To Crate or Not to Crate?

“This dog is going back!”

“My dog arrived in a crate and it was scared and traumatized and did not want to go back in. I felt so mean putting it back in prison that it now sleeps on the bed with my son. Yesterday the dog bit my son and chased the babysitter out from his room when she went to put the laundry away.”

Know this – Crates are a dog’s best friend!

Feed the dog in the crate, give it a Kong filled with wet kibble that has been in the freezer overnight, a Kongsicle! Also I have good results with a chicken and rice gruel in a Kong that I also Freeze overnight.

Crates keep your dog safe when you can’t be there to supervise.

All “out” time should be carefully supervised. That is ok. That is not ok.  A waist leash is a wonderful tool during this process. As are pet gates to restrict access to a single room to start with, preferably one with an easy clean floor! When you have perfect behavior in one room, expand the space gradually and under careful supervision.

A crate is like a dogs den.

A safe place to retire to and rest when they feel tired or overwhelmed by their new environment. It is also a way for the dog to learn to settle and be calm for extended periods of time (or more than a third of a second if you have a Border Collie). Bear in mind that the environment in a shelter is chaotic and the dog may never have had the chance to acquire a settle habit except at night. Now you might want him to settle for an hour or two while you go to the gym or shop for groceries.

A crate can protect the dog from children who are excited by their new plaything. Teach kids that the dogs crate is a safe space for the dog. Do not allow the children to push, prod, poke or tease the dog when it is in the crate. It can be worthwhile with younger kids to place a x-pen (a folding dog playpen) around the outside of the crate as a second safe space so the dog does not feel crowded or intimidated. It is worth finding a safe space to place the crate, preferably a corner or a nook, where the dog can relax undisturbed and observe the kitchen or family room and the comings and goings. Dogs like to feel safe, given a choice they will select a snuggle spot with walls behind them and under a shelf or a table. In the wild they have a den which most frequently is a hole in the ground among tree roots with a hole barely big enough to get in and turn around to face the door. They want their sharp end facing incoming predators. That might mean you, or your kids if they are unwelcome. They do not build a den tall enough to stand up in, a common mistake is to get a crate that is too large for the dog to feel secure and safe.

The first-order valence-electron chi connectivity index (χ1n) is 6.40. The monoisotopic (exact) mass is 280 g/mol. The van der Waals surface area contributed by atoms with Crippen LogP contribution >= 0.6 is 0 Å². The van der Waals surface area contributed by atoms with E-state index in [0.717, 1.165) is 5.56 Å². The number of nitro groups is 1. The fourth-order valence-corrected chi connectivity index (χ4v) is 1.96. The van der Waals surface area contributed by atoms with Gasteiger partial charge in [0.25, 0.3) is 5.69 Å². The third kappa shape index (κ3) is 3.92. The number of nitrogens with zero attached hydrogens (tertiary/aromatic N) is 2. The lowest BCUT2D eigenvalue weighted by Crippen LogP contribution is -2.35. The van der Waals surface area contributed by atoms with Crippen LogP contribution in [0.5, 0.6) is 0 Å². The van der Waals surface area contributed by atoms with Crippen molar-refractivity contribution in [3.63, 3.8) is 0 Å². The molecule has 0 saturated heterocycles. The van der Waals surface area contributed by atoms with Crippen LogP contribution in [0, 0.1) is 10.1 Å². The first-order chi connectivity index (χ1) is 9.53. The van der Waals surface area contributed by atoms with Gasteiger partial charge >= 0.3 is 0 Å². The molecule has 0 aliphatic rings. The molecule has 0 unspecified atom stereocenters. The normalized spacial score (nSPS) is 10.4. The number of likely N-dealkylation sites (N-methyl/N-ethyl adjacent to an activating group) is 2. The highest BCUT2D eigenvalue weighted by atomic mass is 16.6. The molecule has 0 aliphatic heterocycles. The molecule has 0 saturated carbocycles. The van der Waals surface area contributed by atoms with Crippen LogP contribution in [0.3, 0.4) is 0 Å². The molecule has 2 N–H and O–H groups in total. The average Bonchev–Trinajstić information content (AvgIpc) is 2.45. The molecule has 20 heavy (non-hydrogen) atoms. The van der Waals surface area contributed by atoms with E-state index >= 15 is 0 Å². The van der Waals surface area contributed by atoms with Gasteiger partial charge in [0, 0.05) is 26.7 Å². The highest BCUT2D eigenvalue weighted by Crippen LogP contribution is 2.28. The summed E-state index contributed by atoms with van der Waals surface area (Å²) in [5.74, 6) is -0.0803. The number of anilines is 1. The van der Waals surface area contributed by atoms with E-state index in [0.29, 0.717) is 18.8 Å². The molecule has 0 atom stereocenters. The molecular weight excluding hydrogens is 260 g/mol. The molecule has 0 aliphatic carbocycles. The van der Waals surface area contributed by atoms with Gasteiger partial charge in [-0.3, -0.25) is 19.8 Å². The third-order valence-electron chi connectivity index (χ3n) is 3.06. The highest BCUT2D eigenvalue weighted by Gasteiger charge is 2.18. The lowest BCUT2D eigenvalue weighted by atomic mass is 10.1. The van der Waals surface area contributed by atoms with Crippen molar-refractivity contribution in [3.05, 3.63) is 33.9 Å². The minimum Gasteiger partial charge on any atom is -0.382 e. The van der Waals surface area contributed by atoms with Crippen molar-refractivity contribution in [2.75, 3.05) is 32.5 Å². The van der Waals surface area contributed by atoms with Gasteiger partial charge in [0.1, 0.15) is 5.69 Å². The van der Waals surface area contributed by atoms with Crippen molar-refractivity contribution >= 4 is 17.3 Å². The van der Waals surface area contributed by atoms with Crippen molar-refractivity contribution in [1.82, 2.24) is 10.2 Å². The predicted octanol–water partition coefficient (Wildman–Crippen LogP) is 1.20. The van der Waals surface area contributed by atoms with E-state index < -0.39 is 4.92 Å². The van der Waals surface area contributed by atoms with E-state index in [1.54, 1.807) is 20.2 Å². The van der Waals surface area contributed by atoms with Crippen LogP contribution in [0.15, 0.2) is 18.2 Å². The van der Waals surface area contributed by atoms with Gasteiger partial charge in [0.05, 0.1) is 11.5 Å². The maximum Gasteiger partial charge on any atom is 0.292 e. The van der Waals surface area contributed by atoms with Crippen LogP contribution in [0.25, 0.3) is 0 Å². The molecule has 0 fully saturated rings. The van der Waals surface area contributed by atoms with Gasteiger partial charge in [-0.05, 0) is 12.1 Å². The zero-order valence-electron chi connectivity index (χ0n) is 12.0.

A crate in the living room or kitchen, one in the yard in the shade, one in the bedroom. That is the way to help your dog settle and feel safe during the healing process. The goal is to gradually, as the dog learns new habits, leave the door open so the dog can go in the crate on its own, and it will if you make it comfortable and add a few toys for mental stimulation. Then you might be able to leave the top off the crate if it is a clamshell style, and use the bottom as a bed base. Later on you might remove the crate altogether and leave the dog bed that was in the crate in exactly the same place.

This is a process and with some dogs it might take months to transition to your goal of giving the dog free range in the home and yard while still maintaining best behavior. It will almost never happen within four weeks! Most dogs don’t come out of their shell in four weeks.

Be patient and keep the long-term goal in mind. It is much easier to work the plan than it is to correct a dog later for tearing up your irrigation and redesigning your yard to look like a World War 1 battlefield!

Understand this – although this seems to be a lot of work and it is a new habit for you it is the fastest way and safest way to get to where you want to be!

A happy dog and a happy family!

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